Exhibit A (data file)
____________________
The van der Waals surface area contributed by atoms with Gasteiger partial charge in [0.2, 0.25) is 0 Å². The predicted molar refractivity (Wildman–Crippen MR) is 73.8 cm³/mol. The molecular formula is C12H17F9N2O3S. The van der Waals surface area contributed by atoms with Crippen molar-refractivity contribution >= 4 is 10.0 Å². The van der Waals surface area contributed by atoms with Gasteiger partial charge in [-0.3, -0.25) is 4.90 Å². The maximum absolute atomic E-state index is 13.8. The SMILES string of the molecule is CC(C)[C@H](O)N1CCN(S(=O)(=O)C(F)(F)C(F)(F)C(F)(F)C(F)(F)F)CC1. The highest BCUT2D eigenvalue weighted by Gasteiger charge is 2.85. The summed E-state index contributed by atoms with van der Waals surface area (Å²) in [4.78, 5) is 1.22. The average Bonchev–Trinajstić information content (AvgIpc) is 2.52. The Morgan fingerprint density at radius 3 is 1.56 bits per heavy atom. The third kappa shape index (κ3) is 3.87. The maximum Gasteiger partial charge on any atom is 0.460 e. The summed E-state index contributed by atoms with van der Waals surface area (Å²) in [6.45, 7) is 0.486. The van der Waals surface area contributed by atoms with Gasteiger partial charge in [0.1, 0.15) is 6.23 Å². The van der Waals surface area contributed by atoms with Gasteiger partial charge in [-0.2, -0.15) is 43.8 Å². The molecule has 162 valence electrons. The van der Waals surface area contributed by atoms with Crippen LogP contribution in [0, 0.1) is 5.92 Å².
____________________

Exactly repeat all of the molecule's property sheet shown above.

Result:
The van der Waals surface area contributed by atoms with Gasteiger partial charge in [0.2, 0.25) is 0 Å². The predicted molar refractivity (Wildman–Crippen MR) is 73.8 cm³/mol. The molecular formula is C12H17F9N2O3S. The van der Waals surface area contributed by atoms with Crippen molar-refractivity contribution >= 4 is 10.0 Å². The van der Waals surface area contributed by atoms with Gasteiger partial charge in [-0.3, -0.25) is 4.90 Å². The maximum absolute atomic E-state index is 13.8. The SMILES string of the molecule is CC(C)[C@H](O)N1CCN(S(=O)(=O)C(F)(F)C(F)(F)C(F)(F)C(F)(F)F)CC1. The highest BCUT2D eigenvalue weighted by Gasteiger charge is 2.85. The summed E-state index contributed by atoms with van der Waals surface area (Å²) in [4.78, 5) is 1.22. The average Bonchev–Trinajstić information content (AvgIpc) is 2.52. The Morgan fingerprint density at radius 3 is 1.56 bits per heavy atom. The third kappa shape index (κ3) is 3.87. The maximum Gasteiger partial charge on any atom is 0.460 e. The summed E-state index contributed by atoms with van der Waals surface area (Å²) in [6.45, 7) is 0.486. The van der Waals surface area contributed by atoms with Gasteiger partial charge in [0.1, 0.15) is 6.23 Å². The van der Waals surface area contributed by atoms with Gasteiger partial charge in [-0.2, -0.15) is 43.8 Å². The molecule has 162 valence electrons. The van der Waals surface area contributed by atoms with Crippen LogP contribution in [0, 0.1) is 5.92 Å².